The Securities and Exchange Board of India (SEBI) is considering the possibility of allowing select hedge funds to enter the stock market directly.
Allowing hedge funds to invest in the stock markets directly "is something we are working on at this point of time," chairman M Damodaran told a PHDCCI seminar.
He said many of these funds have strong management, better track record and sound investment pattern and that he himself was for facilitating the entry of those funds. Where comfort level is higher, he said hedge funds should be allowed direct entry rather than through participatory notes (PNs).
At present, these funds, which are not registered foreign institutional investors, invest in India through PNs, which are offshore derivative instruments.
Some of them also have long lock-in periods of three years and this may limit large overnight redemptions, he pointed out. He, however, advised proper checking of their profile and investment pattern before allowing entry.
The move comes amidst reports that India-focused hedge funds are having a stirring business and have even beaten their counterparts in other markets in terms of performance.
And, with the BSE Sensex notching up a 40 per cent gain since June this year, riding on bellwether IT stocks, India-focused hedge funds are reporting about 8-10 per cent monthly returns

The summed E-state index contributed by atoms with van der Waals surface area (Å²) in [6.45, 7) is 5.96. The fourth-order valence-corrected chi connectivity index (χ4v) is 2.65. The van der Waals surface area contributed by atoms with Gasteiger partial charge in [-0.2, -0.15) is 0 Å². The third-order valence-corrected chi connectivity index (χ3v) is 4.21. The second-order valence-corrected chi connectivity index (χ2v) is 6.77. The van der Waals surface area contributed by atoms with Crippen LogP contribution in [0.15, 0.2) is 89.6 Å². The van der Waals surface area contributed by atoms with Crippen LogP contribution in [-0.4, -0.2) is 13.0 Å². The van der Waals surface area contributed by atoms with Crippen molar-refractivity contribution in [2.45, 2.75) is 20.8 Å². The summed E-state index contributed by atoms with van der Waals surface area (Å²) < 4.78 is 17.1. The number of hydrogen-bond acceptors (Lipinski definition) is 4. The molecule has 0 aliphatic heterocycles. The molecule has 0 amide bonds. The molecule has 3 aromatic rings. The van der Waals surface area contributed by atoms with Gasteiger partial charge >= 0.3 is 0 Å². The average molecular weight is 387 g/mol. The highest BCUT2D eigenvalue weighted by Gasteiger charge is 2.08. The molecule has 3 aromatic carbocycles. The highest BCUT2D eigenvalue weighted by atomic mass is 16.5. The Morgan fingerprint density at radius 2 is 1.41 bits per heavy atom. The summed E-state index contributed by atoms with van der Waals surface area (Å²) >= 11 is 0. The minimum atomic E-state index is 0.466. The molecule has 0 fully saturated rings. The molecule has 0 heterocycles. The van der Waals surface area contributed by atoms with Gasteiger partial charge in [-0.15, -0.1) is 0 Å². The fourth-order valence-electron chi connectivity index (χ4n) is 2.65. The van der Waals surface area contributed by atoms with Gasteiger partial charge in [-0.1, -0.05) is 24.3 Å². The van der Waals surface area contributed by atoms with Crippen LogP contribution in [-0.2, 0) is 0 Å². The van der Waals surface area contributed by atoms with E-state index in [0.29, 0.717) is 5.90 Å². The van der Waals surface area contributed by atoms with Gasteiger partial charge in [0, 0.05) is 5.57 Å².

According to global hedge fund tracking firm Eureka Hedge, two India-focused hedge funds – India Capital Fund and Atyant Capital India Fund – are among the top five best performing Asian hedge funds in September 2006.
India Capital Fund was the second best performing hedge fund in Asia during September, giving a return of 9.20 per cent while top performer Prodigal Absolute Return Fund, another Asian hedge fund, gave returns of 11.25 per cent.
And, on the flip side, US regulators are examining the $1.3-trillion hedge fund industry to make sure investors are protected and systemic risks they might pose are known, reports quoting treasury secretary Henry Paulson said.
The Treasury department is leading a task force that's examining the impact of hedge funds on financial markets. The inquiry also involves the Securities and Exchange Commission, the Federal Reserve and the Commodity Futures Trading Commission.